Cavendish Coalition: tackling the #right2remain for health & care workers
We have read, written and talked much in recent years about the enormous pressures in our health and social care systems – pressures caused by increasing need as people live longer but are not always well; by public spending cuts; by the necessary expenses of modern, high-tech care; and, possibly most crucially of all, by shortages of staff. You can strip many things away but health and social care run on their people and you simply cannot do it without them.
There is much we don’t yet know about the implications of the vote to leave the EU. But one thing we do know is that an already over-stretched and in some places creaking health and care sector could be pushed to breaking point by the loss of the 144,000 of its existing staff who are EU nationals. And that’s ignoring their much-needed place in the workforce of the future. The contribution made by our EU and global colleagues is of course much more than just numbers – bringing new skills and great talent, different experiences and huge cultural richness too. The TUC has previously flagged up the potential negative impacts that Brexit could have on the NHS, including staffing.
So what can be done?
Against this background a new coalition of 29 (and growing) health and social care organisations has come together to form the Cavendish Coalition, launched this week. On a mission to ensure sustainable workforce supply and thereby maintain excellent standards of care, the coalition brings into one group bodies representing, amongst others, professional bodies and royal colleges, unions, employers, acute hospitals and primary care, care homes, and skills and learning organisations. An ambitious initiative, the coalition is committed to bringing its many different skills and interests to bear on this crucial issue.
The coalition is united in its belief that EU citizens working in the UK’s social care and health sectors should have the right to remain and has made the following commitments:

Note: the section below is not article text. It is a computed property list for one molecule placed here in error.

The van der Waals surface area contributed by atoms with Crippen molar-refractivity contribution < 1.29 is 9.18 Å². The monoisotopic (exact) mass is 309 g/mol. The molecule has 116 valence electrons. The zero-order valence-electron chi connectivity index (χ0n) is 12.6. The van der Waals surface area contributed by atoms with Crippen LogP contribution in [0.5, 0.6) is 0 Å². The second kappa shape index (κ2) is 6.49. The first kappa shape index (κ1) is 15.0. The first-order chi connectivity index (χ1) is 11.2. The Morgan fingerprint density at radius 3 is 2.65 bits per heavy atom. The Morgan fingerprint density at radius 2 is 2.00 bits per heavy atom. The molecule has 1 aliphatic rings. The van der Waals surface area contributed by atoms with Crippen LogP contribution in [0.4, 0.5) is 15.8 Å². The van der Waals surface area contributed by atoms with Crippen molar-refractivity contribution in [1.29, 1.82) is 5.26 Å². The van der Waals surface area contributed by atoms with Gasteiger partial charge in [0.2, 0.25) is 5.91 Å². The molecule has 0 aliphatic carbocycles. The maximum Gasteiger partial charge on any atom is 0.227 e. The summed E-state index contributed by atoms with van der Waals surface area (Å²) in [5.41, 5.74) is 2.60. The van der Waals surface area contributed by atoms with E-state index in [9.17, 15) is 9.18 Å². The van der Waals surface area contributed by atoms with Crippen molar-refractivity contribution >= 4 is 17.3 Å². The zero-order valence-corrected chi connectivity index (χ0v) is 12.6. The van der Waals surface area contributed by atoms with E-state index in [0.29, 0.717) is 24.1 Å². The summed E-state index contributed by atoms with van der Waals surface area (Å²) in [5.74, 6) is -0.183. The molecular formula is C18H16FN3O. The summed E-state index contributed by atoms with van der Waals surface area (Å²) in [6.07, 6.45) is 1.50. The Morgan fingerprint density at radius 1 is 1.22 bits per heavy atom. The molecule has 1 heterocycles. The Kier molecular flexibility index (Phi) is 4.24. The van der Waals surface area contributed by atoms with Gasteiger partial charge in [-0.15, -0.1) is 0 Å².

- to seek certainty for those EU citizens already working in the UK health and social care sectors that they will have the right to remain here;
- to support economic and social health through the creation of training and employment opportunities; and
- to promote employment policy and practice that ensures that the UK continues to be able to attract vital skills into health and social care.
In pursuit of these aims, the coalition has made the tackling of xenophobia and hate crime against all, whether health and care staff or others, one of its top priorities. Following some appalling examples of this in the early days after the referendum, the NHS was one of the first sectors to signal a zero tolerance position, with its #loveourEUstaff campaign.
As to whether this new group can achieve what it aspires to, well the proof of the pudding must be in the eating of course. But, after two meetings with some clear, focused discussion, I am feeling optimistic. The Coalition has already submitted evidence to a British Future inquiry into how the #right2remain would work, as the TUC has also.
It is a coalition of the willing certainly; it stands ready to bring its broad and considerable skills and experience to bear on these vital issues and, I believe, will be able to achieve together what would not be possible if all the parties were working alone.